Ground Resistance Measurements
To maintain sufficiently low resistance values of grounding systems, their periodic testing is required. The testing involves measurement to ensure that they do not exceed design limits. The methods of measuring and testing the ground resistance and soil resistivity are as follows:
• Two-point method
• Three-point method
• Fall-of-potential method
• Ratio method
• Four-point method
• Touch potential measurements
• Clamp-on method
The measurement of ground resistances may only be accomplished with specially designed test equipment. The most common method for measuring ground resistance uses the fall-of-potential principle of alternating current (AC) of 60 Hz or some higher frequency circulating between an auxiliary electrode and the ground electrode under test; the reading will be given in ohms and represents the resistance of the ground electrode to the surround- ing earth. Also, one manufacturer has recently introduced a clamp-on ground resistance tester.
This method may be used to measure the resistance of a single driven ground rod. It uses an auxiliary ground rod whose resistance is either known or can be measured. The resistance value of the auxiliary ground rod also must be very small compared to the resistance of the driven ground rod so that the measured value can be assumed to be wholly contributed by the driven ground rod. For example, this test might be applicable in the measurement of resistance of the single driven ground rod for a residence or in congested areas where finding room to drive two auxiliary rods may be a problem.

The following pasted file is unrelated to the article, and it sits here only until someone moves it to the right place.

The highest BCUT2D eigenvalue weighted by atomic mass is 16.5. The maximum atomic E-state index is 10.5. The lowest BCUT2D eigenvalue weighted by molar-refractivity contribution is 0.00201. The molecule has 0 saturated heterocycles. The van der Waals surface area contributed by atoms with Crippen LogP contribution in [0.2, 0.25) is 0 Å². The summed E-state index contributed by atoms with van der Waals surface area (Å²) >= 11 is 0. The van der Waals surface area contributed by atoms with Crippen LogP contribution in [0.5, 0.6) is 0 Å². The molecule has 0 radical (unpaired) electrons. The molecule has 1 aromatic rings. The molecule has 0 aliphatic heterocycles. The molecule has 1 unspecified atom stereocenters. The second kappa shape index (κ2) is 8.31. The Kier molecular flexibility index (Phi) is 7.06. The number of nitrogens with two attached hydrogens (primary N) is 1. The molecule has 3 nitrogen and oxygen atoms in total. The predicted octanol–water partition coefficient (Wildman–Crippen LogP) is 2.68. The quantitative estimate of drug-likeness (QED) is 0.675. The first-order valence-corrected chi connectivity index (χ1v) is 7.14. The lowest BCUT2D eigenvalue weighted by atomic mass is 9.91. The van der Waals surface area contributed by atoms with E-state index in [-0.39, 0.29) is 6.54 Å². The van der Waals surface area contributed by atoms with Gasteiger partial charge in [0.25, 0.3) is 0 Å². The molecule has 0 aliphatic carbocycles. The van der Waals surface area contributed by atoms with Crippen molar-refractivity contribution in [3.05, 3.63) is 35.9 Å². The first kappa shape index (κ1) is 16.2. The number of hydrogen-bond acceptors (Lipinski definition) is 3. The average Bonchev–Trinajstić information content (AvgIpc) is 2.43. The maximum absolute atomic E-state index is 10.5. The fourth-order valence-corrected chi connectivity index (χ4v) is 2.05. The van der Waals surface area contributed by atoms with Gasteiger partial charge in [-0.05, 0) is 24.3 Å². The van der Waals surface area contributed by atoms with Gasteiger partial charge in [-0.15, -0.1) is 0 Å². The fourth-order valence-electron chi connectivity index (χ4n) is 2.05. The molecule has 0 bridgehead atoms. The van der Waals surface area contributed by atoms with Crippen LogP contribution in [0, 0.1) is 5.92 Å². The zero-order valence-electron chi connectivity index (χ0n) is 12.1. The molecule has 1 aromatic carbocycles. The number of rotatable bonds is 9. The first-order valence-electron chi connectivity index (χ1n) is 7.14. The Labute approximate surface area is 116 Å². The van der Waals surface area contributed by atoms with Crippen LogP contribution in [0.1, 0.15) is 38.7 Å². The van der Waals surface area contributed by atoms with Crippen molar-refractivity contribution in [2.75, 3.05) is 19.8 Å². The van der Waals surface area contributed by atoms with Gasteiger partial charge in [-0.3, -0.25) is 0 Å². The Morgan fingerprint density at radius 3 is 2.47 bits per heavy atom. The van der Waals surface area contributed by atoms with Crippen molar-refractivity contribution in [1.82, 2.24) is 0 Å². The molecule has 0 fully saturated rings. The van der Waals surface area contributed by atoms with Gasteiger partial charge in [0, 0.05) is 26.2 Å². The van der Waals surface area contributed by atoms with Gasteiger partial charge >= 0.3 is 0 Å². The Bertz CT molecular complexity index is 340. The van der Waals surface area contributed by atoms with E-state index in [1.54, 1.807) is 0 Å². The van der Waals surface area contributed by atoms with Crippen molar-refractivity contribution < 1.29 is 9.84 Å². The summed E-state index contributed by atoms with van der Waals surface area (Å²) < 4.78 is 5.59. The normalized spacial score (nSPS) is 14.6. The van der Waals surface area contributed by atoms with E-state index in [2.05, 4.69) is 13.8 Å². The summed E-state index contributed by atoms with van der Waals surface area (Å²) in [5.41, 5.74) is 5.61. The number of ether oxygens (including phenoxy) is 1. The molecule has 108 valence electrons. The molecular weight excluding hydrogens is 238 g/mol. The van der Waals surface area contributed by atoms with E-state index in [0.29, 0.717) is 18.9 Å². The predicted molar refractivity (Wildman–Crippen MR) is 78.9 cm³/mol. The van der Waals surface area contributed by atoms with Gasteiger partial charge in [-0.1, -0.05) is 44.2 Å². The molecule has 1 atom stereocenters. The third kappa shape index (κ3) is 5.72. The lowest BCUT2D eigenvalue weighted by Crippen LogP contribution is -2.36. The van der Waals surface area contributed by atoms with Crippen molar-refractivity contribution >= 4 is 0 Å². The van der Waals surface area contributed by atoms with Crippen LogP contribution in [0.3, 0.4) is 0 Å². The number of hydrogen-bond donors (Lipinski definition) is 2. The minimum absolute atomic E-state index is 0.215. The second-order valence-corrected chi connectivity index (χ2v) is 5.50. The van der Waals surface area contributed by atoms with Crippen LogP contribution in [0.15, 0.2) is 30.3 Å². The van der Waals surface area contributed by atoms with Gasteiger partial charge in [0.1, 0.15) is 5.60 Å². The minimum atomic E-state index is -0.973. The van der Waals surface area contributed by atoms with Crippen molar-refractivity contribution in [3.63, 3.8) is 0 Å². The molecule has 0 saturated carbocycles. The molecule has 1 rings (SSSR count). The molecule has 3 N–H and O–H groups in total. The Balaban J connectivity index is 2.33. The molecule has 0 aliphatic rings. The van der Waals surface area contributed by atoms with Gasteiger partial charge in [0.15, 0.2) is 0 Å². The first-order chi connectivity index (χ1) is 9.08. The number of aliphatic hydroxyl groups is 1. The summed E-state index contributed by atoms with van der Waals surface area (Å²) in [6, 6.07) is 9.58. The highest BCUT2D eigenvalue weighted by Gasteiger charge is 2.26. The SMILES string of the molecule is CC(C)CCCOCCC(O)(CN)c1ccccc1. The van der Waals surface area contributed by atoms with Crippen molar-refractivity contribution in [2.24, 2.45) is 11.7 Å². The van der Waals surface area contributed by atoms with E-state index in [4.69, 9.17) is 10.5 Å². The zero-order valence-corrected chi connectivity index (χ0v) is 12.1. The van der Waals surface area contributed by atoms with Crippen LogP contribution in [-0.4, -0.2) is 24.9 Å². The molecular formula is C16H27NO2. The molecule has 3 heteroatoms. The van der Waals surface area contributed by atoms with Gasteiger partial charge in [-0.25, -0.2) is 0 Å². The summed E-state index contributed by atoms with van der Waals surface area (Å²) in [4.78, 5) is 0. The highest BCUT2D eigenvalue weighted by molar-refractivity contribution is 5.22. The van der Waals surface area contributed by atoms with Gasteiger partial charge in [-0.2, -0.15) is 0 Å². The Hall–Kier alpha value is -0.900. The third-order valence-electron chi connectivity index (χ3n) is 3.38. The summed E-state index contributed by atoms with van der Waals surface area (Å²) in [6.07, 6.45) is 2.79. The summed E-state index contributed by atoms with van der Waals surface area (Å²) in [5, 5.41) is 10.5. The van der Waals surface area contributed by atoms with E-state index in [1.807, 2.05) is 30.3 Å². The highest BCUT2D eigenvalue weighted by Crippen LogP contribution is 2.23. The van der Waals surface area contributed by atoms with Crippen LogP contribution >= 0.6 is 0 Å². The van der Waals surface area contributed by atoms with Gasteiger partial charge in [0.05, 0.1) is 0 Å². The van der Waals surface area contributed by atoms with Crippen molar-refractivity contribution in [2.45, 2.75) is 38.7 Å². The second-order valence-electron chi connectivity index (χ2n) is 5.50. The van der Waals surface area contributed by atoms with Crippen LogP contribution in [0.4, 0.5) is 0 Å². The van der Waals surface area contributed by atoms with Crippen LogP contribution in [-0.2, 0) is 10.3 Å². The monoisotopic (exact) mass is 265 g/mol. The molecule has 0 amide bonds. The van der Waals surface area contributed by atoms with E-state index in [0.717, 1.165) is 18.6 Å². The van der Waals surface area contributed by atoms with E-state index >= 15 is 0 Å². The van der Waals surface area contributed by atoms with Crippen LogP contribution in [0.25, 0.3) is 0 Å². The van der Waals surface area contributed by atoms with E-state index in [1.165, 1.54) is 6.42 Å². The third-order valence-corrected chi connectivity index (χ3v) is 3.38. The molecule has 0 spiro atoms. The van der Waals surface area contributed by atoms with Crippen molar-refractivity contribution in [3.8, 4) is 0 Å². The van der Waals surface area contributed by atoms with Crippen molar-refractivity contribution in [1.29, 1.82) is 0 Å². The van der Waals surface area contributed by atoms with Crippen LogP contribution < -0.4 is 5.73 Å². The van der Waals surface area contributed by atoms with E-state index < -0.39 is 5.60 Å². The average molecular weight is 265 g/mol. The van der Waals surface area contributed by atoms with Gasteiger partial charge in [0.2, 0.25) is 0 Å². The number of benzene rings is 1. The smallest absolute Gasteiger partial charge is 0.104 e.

this case, the municipal metallic water supply line can be assumed as the auxiliary ground rod whose resistance value is approximately 1 Ω or less.
This value is quite small compared to the value of a single driven ground rod, whose value is in the order of 25 Ω. The reading obtained is that of the two grounds in series. The lead resistances will also be measured and should be deducted from the final measurements. This method is usually adequate where a go, no-go type of test is required. The connections for this test are shown in Figure 11.13.
This method is similar to the two-point method except it uses two auxiliary rods. To obtain accurate values of resistance measurements, the resistance of the auxiliary electrodes should be approximately equal to or less than that of the electrode under test. The connections for the three-point method are shown in Figure 11.14.
Either AC of 60 Hz or DC may be used for making this test. The advantage of using AC is that it minimizes the effects of stray currents on measurement readings. However, if stray currents happen to be of the same frequency, error will be introduced in the readings. The use of DC for making this test will totally eliminate the AC stray currents. However, stray DC and formation of gas around the electrodes will introduce error in the readings when using DC
for this test. The effect of stray DCs can be minimized by taking readings with current in the opposite direction. The average of the two readings will give an accurate test value. Apply currents only long enough to take readings.
The resistance value of the test electrode can be calculated as follows. Let